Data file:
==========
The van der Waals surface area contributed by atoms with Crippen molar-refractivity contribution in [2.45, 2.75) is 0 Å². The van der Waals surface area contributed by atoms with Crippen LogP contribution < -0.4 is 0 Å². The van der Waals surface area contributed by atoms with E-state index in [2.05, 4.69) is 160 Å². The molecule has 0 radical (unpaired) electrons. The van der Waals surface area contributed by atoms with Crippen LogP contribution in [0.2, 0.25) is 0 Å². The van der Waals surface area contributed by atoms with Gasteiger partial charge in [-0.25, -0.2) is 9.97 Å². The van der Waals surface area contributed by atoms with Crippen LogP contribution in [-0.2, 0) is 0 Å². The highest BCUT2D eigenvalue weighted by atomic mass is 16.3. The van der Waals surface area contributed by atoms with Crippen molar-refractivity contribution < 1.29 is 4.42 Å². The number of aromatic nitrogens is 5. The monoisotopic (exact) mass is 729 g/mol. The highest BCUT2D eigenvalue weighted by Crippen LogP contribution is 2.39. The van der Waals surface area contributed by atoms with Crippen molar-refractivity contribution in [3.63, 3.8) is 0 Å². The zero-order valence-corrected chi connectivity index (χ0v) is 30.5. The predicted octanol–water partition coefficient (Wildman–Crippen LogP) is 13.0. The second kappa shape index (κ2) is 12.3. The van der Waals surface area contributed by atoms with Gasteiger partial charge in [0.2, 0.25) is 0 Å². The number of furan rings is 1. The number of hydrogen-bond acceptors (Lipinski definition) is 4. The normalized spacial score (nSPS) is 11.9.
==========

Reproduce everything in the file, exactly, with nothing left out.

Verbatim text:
The van der Waals surface area contributed by atoms with Crippen molar-refractivity contribution in [2.45, 2.75) is 0 Å². The van der Waals surface area contributed by atoms with Crippen LogP contribution < -0.4 is 0 Å². The van der Waals surface area contributed by atoms with E-state index in [2.05, 4.69) is 160 Å². The molecule has 0 radical (unpaired) electrons. The van der Waals surface area contributed by atoms with Crippen LogP contribution in [0.2, 0.25) is 0 Å². The van der Waals surface area contributed by atoms with Gasteiger partial charge in [-0.25, -0.2) is 9.97 Å². The van der Waals surface area contributed by atoms with Crippen LogP contribution in [-0.2, 0) is 0 Å². The highest BCUT2D eigenvalue weighted by atomic mass is 16.3. The van der Waals surface area contributed by atoms with Crippen molar-refractivity contribution < 1.29 is 4.42 Å². The number of aromatic nitrogens is 5. The monoisotopic (exact) mass is 729 g/mol. The highest BCUT2D eigenvalue weighted by Crippen LogP contribution is 2.39. The van der Waals surface area contributed by atoms with Crippen molar-refractivity contribution in [3.63, 3.8) is 0 Å². The zero-order valence-corrected chi connectivity index (χ0v) is 30.5. The predicted octanol–water partition coefficient (Wildman–Crippen LogP) is 13.0. The second kappa shape index (κ2) is 12.3. The van der Waals surface area contributed by atoms with Gasteiger partial charge in [0.2, 0.25) is 0 Å². The number of furan rings is 1. The number of hydrogen-bond acceptors (Lipinski definition) is 4. The normalized spacial score (nSPS) is 11.9.